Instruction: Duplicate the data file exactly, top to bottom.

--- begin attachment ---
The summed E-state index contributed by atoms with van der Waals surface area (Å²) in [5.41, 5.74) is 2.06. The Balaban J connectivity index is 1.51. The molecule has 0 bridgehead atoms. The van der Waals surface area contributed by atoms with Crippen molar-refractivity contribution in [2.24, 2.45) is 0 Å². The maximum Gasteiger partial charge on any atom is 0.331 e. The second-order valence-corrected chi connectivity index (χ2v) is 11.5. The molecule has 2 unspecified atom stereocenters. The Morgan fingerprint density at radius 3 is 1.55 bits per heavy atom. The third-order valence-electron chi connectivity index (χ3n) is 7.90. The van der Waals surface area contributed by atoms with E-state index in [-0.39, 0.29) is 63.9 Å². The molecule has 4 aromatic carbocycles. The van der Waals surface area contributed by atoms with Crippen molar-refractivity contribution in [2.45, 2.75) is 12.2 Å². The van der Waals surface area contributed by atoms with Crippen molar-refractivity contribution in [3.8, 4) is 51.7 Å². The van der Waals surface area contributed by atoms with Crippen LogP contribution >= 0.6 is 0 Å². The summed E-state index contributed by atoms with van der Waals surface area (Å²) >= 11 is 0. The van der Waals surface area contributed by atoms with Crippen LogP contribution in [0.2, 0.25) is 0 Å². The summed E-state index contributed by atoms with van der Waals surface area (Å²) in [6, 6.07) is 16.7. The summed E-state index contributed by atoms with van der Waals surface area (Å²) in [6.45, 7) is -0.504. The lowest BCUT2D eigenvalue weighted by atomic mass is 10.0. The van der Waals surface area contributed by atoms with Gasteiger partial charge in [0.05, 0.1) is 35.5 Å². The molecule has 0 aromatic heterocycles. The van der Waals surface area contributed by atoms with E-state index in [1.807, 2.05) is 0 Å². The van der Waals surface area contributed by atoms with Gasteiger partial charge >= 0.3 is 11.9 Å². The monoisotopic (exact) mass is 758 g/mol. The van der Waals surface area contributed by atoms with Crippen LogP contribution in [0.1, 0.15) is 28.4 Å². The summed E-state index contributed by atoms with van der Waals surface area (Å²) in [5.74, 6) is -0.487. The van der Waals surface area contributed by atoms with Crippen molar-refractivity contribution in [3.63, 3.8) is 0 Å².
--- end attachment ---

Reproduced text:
The summed E-state index contributed by atoms with van der Waals surface area (Å²) in [5.41, 5.74) is 2.06. The Balaban J connectivity index is 1.51. The molecule has 0 bridgehead atoms. The van der Waals surface area contributed by atoms with Crippen molar-refractivity contribution in [2.24, 2.45) is 0 Å². The maximum Gasteiger partial charge on any atom is 0.331 e. The second-order valence-corrected chi connectivity index (χ2v) is 11.5. The molecule has 2 unspecified atom stereocenters. The Morgan fingerprint density at radius 3 is 1.55 bits per heavy atom. The third-order valence-electron chi connectivity index (χ3n) is 7.90. The van der Waals surface area contributed by atoms with E-state index in [-0.39, 0.29) is 63.9 Å². The molecule has 4 aromatic carbocycles. The van der Waals surface area contributed by atoms with Crippen molar-refractivity contribution in [2.45, 2.75) is 12.2 Å². The van der Waals surface area contributed by atoms with Crippen molar-refractivity contribution in [3.8, 4) is 51.7 Å². The van der Waals surface area contributed by atoms with Crippen LogP contribution >= 0.6 is 0 Å². The summed E-state index contributed by atoms with van der Waals surface area (Å²) >= 11 is 0. The van der Waals surface area contributed by atoms with Crippen LogP contribution in [0.2, 0.25) is 0 Å². The summed E-state index contributed by atoms with van der Waals surface area (Å²) in [6, 6.07) is 16.7. The summed E-state index contributed by atoms with van der Waals surface area (Å²) in [6.45, 7) is -0.504. The lowest BCUT2D eigenvalue weighted by atomic mass is 10.0. The van der Waals surface area contributed by atoms with Gasteiger partial charge in [0.05, 0.1) is 35.5 Å². The molecule has 0 aromatic heterocycles. The van der Waals surface area contributed by atoms with E-state index in [1.807, 2.05) is 0 Å². The van der Waals surface area contributed by atoms with Gasteiger partial charge >= 0.3 is 11.9 Å². The monoisotopic (exact) mass is 758 g/mol. The van der Waals surface area contributed by atoms with Crippen LogP contribution in [0.1, 0.15) is 28.4 Å². The summed E-state index contributed by atoms with van der Waals surface area (Å²) in [5.74, 6) is -0.487. The van der Waals surface area contributed by atoms with Crippen molar-refractivity contribution in [3.63, 3.8) is 0 Å².